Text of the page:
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Heureux Qui Comme / Offenes Lied / Integrales [Import]

Gougeon , Rea , Varese , Longtin , Smcq Audio CD


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Product Description

1 Denis Gougeon - Heureux Qui, Comme... 14:13 2 John Rea - Offenes Lied 9:14 3 Edgard Varèse - Intégrales 10:10 4 Michel Longtin - Pohjatuuli 24:43 / Clarinet - Gilles Plante (tracks: 2) Conductor - Walter Boudreau Ensemble - L'ensemble De La SMCQ* Soprano Vocals - Marie-Danielle Parent (tracks: 1,2), Yolande Parent (tracks: 2)

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Amazon.com: 4.0 out of 5 stars  1 review
4.0 out of 5 stars Contemporary music from Québec - without Claude Vivier July 8 2010
By Discophage - Published on Amazon.com
There is more to valuable Canadian contemporary music - and more precisely: from Québec - than just Claude Vivier. Indeed, I first came across the three composers featured here - Denis Gougeon, John Rea and Michel Longtin - in collections which I had bought for the works of Vivier they included: Rea and Longtin on Orchestre Metropolitain, Gougeon and Longtin on Montreal Postmoderne. The Vivier pieces were fine, but the discs also afforded nice discoveries, and the works by these other composers were equally excellent - as a matter of fact, they were sometimes quite close in style to Vivier's music. So I decided to explore more, and this new catch yields more excellent stuff.

Gougeon's "Heureux qui comme Ulysse..." again has many stylistic traits evocative of the unique (or not quite so unique?) personality of Vivier: the mixture of the joyous and dancing exuberance and the more introspective and questing moods, the love of the soprano voice (here singing an endless, word-less vocalise; and that it should be sung by the excellent Marie-Danielle Parent, who first-performed many a composition of Vivier, of course reinforces the kinship). It sounds like the minimalist music of Glass, Adams or the repetitive Dance music of Torke or Martland but - thank God ! - without the repetition.

John Rea wasn't born in Québec (in Toronto, in fact) but he has been closely associated with the contemporary music scene there, being one of the founding members of the Montreal new music society Les Evénements du Neuf and a member of the programming committee of the Societé de Musique Contemporaine du Québec. His "Offenes Lied" for two sopranos and clarinet is written after a poem by Heinrich Heine, text not provided, even its title is not given. The two singers' German is French-accented and not always comprehensible, and Rea reorganizes the text and sometimes doctors it, but, ah, suffice to pick up a few words, and Google search! It is the poem "Am leuchtenden Sommermorgen", used by Schumann as the twelfth Diechterliebe opus 48. The 9-minute composition is witty and theatrical (the high-soprano assumes many a diferent voice), but it took me the text to really enjoy. If I hear well, Rea has changed the word "Garden" into "Camp" to change it from the sorrowful songs of the flowers to the poet, into some song of despair and doom in the concentration camp. Also, the last line sung seems out of Berg's/Büchner's Wozzeck: "how red is the ascending moon". That wasn't really necessary, and arguably it needlessly puts too much weight on what Rea had to express.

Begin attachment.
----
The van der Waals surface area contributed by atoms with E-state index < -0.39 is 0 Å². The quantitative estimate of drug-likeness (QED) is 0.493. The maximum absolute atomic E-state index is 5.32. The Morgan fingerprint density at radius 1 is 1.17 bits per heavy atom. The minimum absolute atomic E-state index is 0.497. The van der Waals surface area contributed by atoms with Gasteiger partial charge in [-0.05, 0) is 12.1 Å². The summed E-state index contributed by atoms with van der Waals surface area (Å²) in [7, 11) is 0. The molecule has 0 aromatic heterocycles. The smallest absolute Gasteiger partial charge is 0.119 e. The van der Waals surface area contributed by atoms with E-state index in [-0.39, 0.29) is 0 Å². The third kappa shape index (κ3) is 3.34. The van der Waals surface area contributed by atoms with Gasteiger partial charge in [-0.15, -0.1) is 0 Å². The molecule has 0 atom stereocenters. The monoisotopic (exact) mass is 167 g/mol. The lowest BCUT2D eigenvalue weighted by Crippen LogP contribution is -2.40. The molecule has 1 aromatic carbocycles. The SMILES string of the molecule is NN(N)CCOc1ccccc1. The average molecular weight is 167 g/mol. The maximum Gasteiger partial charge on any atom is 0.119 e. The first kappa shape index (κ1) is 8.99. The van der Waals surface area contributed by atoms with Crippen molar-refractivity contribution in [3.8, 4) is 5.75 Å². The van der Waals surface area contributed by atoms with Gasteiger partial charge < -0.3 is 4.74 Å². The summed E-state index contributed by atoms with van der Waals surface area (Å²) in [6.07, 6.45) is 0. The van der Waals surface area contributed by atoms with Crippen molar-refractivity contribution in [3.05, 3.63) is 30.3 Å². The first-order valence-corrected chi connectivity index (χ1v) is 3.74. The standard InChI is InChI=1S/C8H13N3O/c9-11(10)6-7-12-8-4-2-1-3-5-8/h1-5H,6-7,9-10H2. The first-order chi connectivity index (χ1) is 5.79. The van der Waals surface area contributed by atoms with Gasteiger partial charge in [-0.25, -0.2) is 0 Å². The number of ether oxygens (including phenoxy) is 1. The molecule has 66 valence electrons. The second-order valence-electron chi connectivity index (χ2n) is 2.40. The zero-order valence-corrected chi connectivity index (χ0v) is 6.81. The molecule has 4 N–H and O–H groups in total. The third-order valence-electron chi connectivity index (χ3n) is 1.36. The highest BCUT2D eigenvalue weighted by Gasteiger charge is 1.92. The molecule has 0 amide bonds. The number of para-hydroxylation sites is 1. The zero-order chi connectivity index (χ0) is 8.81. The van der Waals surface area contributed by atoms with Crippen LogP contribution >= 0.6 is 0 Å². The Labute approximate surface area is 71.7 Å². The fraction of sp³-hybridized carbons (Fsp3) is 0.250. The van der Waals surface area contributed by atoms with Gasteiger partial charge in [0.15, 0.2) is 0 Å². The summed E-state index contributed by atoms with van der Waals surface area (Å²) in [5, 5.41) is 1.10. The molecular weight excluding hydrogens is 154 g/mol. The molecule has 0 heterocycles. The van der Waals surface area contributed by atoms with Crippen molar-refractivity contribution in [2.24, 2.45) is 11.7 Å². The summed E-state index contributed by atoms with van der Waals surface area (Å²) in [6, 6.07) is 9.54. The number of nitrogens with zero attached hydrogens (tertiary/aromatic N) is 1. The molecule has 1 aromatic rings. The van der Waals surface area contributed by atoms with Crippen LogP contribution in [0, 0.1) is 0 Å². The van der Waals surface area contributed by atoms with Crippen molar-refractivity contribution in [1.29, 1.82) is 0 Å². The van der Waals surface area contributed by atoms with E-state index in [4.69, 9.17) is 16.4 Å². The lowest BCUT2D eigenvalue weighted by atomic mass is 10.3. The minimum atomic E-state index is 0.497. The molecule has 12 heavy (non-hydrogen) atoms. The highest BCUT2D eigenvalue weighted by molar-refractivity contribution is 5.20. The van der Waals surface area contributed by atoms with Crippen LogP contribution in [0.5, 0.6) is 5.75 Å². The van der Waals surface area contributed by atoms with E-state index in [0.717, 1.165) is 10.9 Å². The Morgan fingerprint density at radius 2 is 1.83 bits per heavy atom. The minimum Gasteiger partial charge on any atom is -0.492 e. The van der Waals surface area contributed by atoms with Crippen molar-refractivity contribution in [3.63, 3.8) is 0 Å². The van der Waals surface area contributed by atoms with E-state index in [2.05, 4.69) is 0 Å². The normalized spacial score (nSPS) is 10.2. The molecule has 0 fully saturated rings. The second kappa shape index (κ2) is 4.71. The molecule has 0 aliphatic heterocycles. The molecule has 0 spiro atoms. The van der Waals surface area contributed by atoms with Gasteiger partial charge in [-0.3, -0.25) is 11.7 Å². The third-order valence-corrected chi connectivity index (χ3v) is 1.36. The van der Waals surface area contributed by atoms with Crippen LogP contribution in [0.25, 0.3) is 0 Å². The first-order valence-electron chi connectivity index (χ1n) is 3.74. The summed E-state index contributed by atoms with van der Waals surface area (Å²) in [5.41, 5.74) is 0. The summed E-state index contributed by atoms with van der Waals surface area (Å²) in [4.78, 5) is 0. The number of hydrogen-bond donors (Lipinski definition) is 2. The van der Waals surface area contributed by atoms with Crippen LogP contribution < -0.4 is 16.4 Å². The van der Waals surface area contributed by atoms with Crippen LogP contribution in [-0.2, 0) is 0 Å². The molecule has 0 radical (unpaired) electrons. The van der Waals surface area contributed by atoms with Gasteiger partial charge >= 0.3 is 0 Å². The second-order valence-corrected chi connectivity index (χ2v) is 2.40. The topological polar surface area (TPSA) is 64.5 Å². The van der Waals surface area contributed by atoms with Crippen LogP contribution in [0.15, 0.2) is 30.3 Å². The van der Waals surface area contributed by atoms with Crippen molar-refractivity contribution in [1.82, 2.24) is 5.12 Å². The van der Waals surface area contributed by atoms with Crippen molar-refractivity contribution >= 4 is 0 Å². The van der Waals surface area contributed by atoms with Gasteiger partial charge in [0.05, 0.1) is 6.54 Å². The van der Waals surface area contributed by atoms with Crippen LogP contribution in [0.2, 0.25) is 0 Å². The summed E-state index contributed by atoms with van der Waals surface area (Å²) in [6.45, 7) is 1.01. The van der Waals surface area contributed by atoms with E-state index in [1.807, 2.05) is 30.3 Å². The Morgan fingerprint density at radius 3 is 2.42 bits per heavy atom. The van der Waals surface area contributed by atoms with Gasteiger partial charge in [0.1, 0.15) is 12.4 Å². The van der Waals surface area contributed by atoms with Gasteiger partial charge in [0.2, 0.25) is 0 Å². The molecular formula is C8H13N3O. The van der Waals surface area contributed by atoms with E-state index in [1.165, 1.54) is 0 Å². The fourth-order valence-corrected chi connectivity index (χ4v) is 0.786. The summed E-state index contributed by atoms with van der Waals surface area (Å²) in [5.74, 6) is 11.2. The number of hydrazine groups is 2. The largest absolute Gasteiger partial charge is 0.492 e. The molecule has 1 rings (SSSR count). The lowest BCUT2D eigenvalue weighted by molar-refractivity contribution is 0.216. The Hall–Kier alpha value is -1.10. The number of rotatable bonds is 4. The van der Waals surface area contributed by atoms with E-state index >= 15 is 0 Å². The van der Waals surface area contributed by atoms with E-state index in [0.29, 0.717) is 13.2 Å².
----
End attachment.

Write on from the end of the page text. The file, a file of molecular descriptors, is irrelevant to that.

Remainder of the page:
Am leuchtenden Sommer[Winter]morgen
Geh' ich im Garten [Lager] herum.
Es flüstern und sprechen [singen] die Blumen,
Ich aber, wandle stumm.

Es flüstern und sprechen die Blumen,
Und schaun mitleidig mich an:
Sei unserer Schwester nicht böse,
Du trauriger blasser Mann.

[wie der Mond rot aufgeht]

In the bright summer [winter] morning,
I walk around the garden [camp].
The flowers are whispering and speaking [singing]
But I wander silently.

The flowers are whispering and speaking
and they look at me with pity.
Don't be mad at our sister,
You sad, bleak man.

Michel Longtin seems to have a fascination with Sibelius. Already his orchestral piece Aniola, featured on the first disc mentioned above, was something like the fantasy of Sibelius' unfinished and lost 8th Symphony. Likewise, Pohjatuuli is a homage to Sibelius, with direct quotations (in different instrumental attire) of symphonies n° 2, 4, 5, 6 and 7. It is atmospheric, full of arresting touches, its language rooted in the non-serial avant-garde of the 1970s (the Poles come to mind), but maybe too long for its elusive structure, more a display of orchestral colors that a tightly-knight symphonic structure per se. Enjoyable, but not truly memorable.

Varèse had nothing to do with Québec but, more than 80 years on, his Intégrales remain as modern and young as ever. Like Hamlet, ir could have been written yesterday.

TT 58:41, scanty liner notes, but valuable disc.

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